People do not want to address the unfortunate reality that there really are deep veins of misogyny, homophobia, racism, and classism that run through US society. They always have, and looking the other way, or attributing to the biases held by some people (not "us" of course) does not make them any less real nor less devastating. These biases are deeply engrained in the culture and reinforced thousands of times in images and references that most of us hear every day. We hear and see them so often that we rarely even notice as they traipse across our consciousness.
This lack of awareness of the systemic nature of these cultural biases (that become writ large in devastating ways at times, as with the massacre in Orlando), also reinforces the persistent misrepresentation of hate crimes. The distinguishing characteristic of hate crimes is that the message sent by the perpetrators is to the whole target GROUP. Hate crimes are perpetrated upon an individual (or sometimes a small group or property), but the message is to the group. For example, the torching of black churches or mosques or synagogues, are not aimed at that specific place of worship. The message is to all people who worship in that way. Likewise when a person of perceived "hispanic"2 descent is beaten up at a bus stop. The message is to everyone who "looks like" that person that they should not be there, or sometimes anywhere.
The message sent by hate violence is to the whole group, and it is intended to "terrorize." So, in effect, hate violence is terrorism even though there is great legal resistance to recognizing it as such. Further, violence against women is also hate violence (and hence a form of terrorism), but legislators really do not want to start down that path. For while (perhaps), acknowledging that hate crime is different from regular crime, to acknowledge that in the case of women would challenge the basic structure and operation of sex roles within the U.S., for they are by their very nature unequal. This fundamental cultural atavism over women, the feminine, and gender roles, lies at the very heart of homophobia.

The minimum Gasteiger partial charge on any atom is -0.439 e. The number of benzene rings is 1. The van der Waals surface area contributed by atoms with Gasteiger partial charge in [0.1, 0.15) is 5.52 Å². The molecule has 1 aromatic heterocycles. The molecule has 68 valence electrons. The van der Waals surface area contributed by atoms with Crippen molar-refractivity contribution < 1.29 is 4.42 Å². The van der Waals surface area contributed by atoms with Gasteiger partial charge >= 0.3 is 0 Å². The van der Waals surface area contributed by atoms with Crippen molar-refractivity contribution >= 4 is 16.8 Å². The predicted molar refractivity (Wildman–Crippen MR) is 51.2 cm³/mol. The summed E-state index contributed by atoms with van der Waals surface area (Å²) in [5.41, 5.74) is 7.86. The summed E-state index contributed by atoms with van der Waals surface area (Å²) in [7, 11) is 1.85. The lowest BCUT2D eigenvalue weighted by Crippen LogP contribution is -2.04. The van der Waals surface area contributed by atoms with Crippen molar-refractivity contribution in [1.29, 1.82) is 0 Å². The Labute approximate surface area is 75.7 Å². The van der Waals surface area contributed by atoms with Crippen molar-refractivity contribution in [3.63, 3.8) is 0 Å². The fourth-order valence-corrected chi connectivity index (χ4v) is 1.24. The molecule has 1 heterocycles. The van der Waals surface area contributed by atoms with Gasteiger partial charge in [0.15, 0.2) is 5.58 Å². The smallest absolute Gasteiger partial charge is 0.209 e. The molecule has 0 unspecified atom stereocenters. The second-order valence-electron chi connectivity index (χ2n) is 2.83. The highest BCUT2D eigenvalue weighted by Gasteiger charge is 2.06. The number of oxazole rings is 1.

Whenever the issue of "hate crime" comes up, or there is pressure to have something prosecuted as a hate crime, there are many folks who get up in arms. They argue that it is discriminatory to have "extra" penalties, and "special" prosecution for some crimes simply because they happened to someone who is a person of color, and most particularly for reasons of gender or sexual orientation. "Why should "they" get "special" treatment under the law?" The answer is two fold. One, because the message sent by the perpetrator is to ALL people with that characteristic. It is not a "personal" crime. Two, anyone can be the victim of a hate crime, but people of higher social status (white, male, heterosexual, or middle class or above, Christian, or any combination of the preceding) rarely are the victim of hate crime. They are protected in many ways, not the least being social constraint based on deep socialization. However, it is the STATUS of race, ethnicity, religion, that is "protected," and everyone has those statuses - not just people with lower status in each of these social categories. In other words, everyone has a race, everyone has a sex, everyone has a sexual orientation, everyone has a religious designation (even atheists), and everyone has a social class.